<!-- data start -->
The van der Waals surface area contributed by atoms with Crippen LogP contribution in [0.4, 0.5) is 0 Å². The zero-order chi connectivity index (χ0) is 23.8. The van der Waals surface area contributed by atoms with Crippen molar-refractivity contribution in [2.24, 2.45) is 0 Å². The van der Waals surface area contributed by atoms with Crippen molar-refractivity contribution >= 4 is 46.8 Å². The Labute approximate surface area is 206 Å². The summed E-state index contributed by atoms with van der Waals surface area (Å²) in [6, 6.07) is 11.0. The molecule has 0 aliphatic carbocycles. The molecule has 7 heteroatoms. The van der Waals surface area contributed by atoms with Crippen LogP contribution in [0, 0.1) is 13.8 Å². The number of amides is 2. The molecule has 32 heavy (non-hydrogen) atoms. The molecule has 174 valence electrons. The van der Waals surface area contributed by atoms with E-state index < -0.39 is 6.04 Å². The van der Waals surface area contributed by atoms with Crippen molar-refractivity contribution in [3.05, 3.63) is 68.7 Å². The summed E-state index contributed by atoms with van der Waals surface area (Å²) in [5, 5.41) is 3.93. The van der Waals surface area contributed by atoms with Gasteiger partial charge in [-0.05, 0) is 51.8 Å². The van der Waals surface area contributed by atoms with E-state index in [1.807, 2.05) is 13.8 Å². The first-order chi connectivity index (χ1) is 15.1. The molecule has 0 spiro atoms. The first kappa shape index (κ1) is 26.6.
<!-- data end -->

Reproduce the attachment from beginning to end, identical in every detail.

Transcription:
The van der Waals surface area contributed by atoms with Crippen LogP contribution in [0.4, 0.5) is 0 Å². The zero-order chi connectivity index (χ0) is 23.8. The van der Waals surface area contributed by atoms with Crippen molar-refractivity contribution in [2.24, 2.45) is 0 Å². The van der Waals surface area contributed by atoms with Crippen molar-refractivity contribution >= 4 is 46.8 Å². The Labute approximate surface area is 206 Å². The summed E-state index contributed by atoms with van der Waals surface area (Å²) in [6, 6.07) is 11.0. The molecule has 0 aliphatic carbocycles. The molecule has 7 heteroatoms. The van der Waals surface area contributed by atoms with Crippen LogP contribution in [0, 0.1) is 13.8 Å². The number of amides is 2. The molecule has 32 heavy (non-hydrogen) atoms. The molecule has 174 valence electrons. The van der Waals surface area contributed by atoms with E-state index < -0.39 is 6.04 Å². The van der Waals surface area contributed by atoms with Crippen molar-refractivity contribution in [3.05, 3.63) is 68.7 Å². The summed E-state index contributed by atoms with van der Waals surface area (Å²) in [5, 5.41) is 3.93. The van der Waals surface area contributed by atoms with Gasteiger partial charge in [-0.05, 0) is 51.8 Å². The van der Waals surface area contributed by atoms with E-state index in [1.807, 2.05) is 13.8 Å². The first-order chi connectivity index (χ1) is 15.1. The molecule has 0 spiro atoms. The first kappa shape index (κ1) is 26.6.